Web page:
But we are here to talk about sound, and we shall we great satisfaction. The Tarzan Yell, you know the one, has been used in countless movies has a lot of controversy around it. More over, it's not the first bellow that was heard from Tarzan. In 1929, in the film Tarzan the Tiger was the first yell of Tarzan portrayed by Frank Merrill. This cry is not the resounding bellow that we all know and emulate whenever we swing on objects, but more closely resembles the drunken chanting of a fraternity pledge. Luckily, in 1932 Tarzan the Ape Man was released and brought forth the iconic yell. The controversy around the yell is about it's inception, and whether Weissmuller recorded it as is, or the studio MGM layered Weissmuller's track with a second track of Weissmuller's voice (amplified), a backwards track of a hyena howl, a female soprano holding a note, a growling dog, a camel bleat, and a violin G-string.
Regardless of how precisely this track of American Cinema was made, it rings on in our society's collective memory. But this is not the only scream that we all know and love. Since 1993, Jurassic Park brought us the memorable Tyrannosaurus Rex roar that made the fake dinosaur come to life with the help of a slowed down baby elephant trumpet, an alligator's gurgling, and a tiger's snarl.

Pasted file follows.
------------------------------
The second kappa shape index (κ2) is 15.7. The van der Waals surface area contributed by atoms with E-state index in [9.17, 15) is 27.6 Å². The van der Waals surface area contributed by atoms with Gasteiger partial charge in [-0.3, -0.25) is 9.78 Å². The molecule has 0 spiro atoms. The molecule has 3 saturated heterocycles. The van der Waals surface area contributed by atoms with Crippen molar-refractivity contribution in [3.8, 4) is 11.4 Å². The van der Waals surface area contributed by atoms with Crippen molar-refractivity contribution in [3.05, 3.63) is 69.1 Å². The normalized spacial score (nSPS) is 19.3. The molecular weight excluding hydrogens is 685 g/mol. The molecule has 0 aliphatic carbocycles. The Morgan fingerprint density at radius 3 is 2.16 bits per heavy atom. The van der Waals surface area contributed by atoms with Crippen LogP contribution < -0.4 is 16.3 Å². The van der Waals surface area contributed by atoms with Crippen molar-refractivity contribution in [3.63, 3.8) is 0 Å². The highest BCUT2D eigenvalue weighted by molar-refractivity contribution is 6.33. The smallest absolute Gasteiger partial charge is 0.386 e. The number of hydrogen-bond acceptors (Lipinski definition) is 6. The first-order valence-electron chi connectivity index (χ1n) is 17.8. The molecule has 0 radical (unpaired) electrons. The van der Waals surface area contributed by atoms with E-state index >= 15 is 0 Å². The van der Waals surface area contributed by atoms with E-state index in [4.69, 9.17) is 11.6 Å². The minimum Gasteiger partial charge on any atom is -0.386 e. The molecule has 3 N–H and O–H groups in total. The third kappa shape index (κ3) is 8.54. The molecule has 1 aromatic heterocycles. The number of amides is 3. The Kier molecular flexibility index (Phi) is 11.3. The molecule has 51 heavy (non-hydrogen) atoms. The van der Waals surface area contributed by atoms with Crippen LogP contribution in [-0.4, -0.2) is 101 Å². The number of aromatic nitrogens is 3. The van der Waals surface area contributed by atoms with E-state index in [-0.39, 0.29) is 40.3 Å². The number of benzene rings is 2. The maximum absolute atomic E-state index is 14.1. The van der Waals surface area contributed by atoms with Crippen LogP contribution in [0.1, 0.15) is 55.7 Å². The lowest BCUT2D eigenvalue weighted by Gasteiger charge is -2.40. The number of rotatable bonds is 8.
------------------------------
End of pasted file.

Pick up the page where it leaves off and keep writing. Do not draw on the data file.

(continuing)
Finally, an iconic bellow that rings through cinema history is from a childhood cartoon character that many of us grew up with.
The "Goofy Holler" was coined back in 1941 for the Disney short The Art Of Skiing. Hannes Schroll, an Austrian Alpine Skier, coined the iconic cartoon's yell back in 1941 for the specific cartoon short. People who saw the short fall in love with the "Goofy Holler" and it is now a staple requirement of the character.
What all of this comes back to is that sound doesn't just have to be music to be memorable and give people joy. Be it a much beloved track blared over a boombox at a picnic, or a spine tingling laugh that fills us with apprehension and exhilaration in the movies, the creation of these different sounds and yells and moans make up most of our understanding of pop culture. Between sight and sound, more people will try to mimic how something sounded in a song or on a show, than how it looked.